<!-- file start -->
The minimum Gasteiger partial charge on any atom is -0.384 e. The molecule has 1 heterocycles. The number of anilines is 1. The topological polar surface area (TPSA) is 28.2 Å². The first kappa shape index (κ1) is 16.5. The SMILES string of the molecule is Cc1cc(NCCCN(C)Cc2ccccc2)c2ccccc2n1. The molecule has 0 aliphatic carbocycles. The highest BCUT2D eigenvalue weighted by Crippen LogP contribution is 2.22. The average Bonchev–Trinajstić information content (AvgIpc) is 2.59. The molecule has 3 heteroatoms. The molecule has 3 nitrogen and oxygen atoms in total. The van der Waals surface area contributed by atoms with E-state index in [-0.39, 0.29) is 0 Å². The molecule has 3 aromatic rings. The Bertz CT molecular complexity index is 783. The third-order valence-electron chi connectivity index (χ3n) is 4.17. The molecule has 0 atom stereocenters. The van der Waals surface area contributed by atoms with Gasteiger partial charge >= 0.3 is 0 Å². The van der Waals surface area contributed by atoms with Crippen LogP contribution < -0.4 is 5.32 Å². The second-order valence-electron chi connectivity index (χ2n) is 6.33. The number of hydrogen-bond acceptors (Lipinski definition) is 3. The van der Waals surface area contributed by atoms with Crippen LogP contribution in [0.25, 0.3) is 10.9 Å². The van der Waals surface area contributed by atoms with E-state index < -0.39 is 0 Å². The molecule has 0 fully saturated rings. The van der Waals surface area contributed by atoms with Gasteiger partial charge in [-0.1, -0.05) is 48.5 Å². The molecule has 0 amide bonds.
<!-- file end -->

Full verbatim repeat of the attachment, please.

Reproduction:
The minimum Gasteiger partial charge on any atom is -0.384 e. The molecule has 1 heterocycles. The number of anilines is 1. The topological polar surface area (TPSA) is 28.2 Å². The first kappa shape index (κ1) is 16.5. The SMILES string of the molecule is Cc1cc(NCCCN(C)Cc2ccccc2)c2ccccc2n1. The molecule has 0 aliphatic carbocycles. The highest BCUT2D eigenvalue weighted by Crippen LogP contribution is 2.22. The average Bonchev–Trinajstić information content (AvgIpc) is 2.59. The molecule has 3 heteroatoms. The molecule has 3 nitrogen and oxygen atoms in total. The van der Waals surface area contributed by atoms with E-state index in [-0.39, 0.29) is 0 Å². The molecule has 3 aromatic rings. The Bertz CT molecular complexity index is 783. The third-order valence-electron chi connectivity index (χ3n) is 4.17. The molecule has 0 atom stereocenters. The van der Waals surface area contributed by atoms with Gasteiger partial charge >= 0.3 is 0 Å². The van der Waals surface area contributed by atoms with Crippen LogP contribution < -0.4 is 5.32 Å². The second-order valence-electron chi connectivity index (χ2n) is 6.33. The number of hydrogen-bond acceptors (Lipinski definition) is 3. The van der Waals surface area contributed by atoms with Crippen LogP contribution in [0.25, 0.3) is 10.9 Å². The van der Waals surface area contributed by atoms with E-state index < -0.39 is 0 Å². The molecule has 0 fully saturated rings. The van der Waals surface area contributed by atoms with Gasteiger partial charge in [-0.1, -0.05) is 48.5 Å². The molecule has 0 amide bonds.